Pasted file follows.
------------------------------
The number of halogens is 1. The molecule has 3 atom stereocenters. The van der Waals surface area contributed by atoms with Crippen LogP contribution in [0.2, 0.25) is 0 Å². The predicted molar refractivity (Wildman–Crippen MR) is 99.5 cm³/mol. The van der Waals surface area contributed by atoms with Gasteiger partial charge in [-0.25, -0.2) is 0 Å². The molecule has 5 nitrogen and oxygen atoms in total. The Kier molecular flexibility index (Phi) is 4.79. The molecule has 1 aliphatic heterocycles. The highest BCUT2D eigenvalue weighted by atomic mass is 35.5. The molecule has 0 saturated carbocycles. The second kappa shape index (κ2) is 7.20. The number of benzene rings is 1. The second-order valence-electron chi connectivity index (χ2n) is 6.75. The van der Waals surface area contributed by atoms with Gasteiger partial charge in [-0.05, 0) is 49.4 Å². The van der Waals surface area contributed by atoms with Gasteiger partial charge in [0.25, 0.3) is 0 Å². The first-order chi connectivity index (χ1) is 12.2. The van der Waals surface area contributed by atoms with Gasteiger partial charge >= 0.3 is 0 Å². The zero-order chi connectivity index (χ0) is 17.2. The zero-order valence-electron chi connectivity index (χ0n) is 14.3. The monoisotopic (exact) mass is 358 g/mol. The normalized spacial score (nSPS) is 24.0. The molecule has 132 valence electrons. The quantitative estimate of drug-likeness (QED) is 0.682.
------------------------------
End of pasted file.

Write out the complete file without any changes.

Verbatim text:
The number of halogens is 1. The molecule has 3 atom stereocenters. The van der Waals surface area contributed by atoms with Crippen LogP contribution in [0.2, 0.25) is 0 Å². The predicted molar refractivity (Wildman–Crippen MR) is 99.5 cm³/mol. The van der Waals surface area contributed by atoms with Gasteiger partial charge in [-0.25, -0.2) is 0 Å². The molecule has 5 nitrogen and oxygen atoms in total. The Kier molecular flexibility index (Phi) is 4.79. The molecule has 1 aliphatic heterocycles. The highest BCUT2D eigenvalue weighted by atomic mass is 35.5. The molecule has 0 saturated carbocycles. The second kappa shape index (κ2) is 7.20. The number of benzene rings is 1. The second-order valence-electron chi connectivity index (χ2n) is 6.75. The van der Waals surface area contributed by atoms with Gasteiger partial charge in [-0.05, 0) is 49.4 Å². The van der Waals surface area contributed by atoms with Gasteiger partial charge in [0.25, 0.3) is 0 Å². The first-order chi connectivity index (χ1) is 12.2. The van der Waals surface area contributed by atoms with Gasteiger partial charge >= 0.3 is 0 Å². The zero-order chi connectivity index (χ0) is 17.2. The zero-order valence-electron chi connectivity index (χ0n) is 14.3. The monoisotopic (exact) mass is 358 g/mol. The normalized spacial score (nSPS) is 24.0. The molecule has 132 valence electrons. The quantitative estimate of drug-likeness (QED) is 0.682.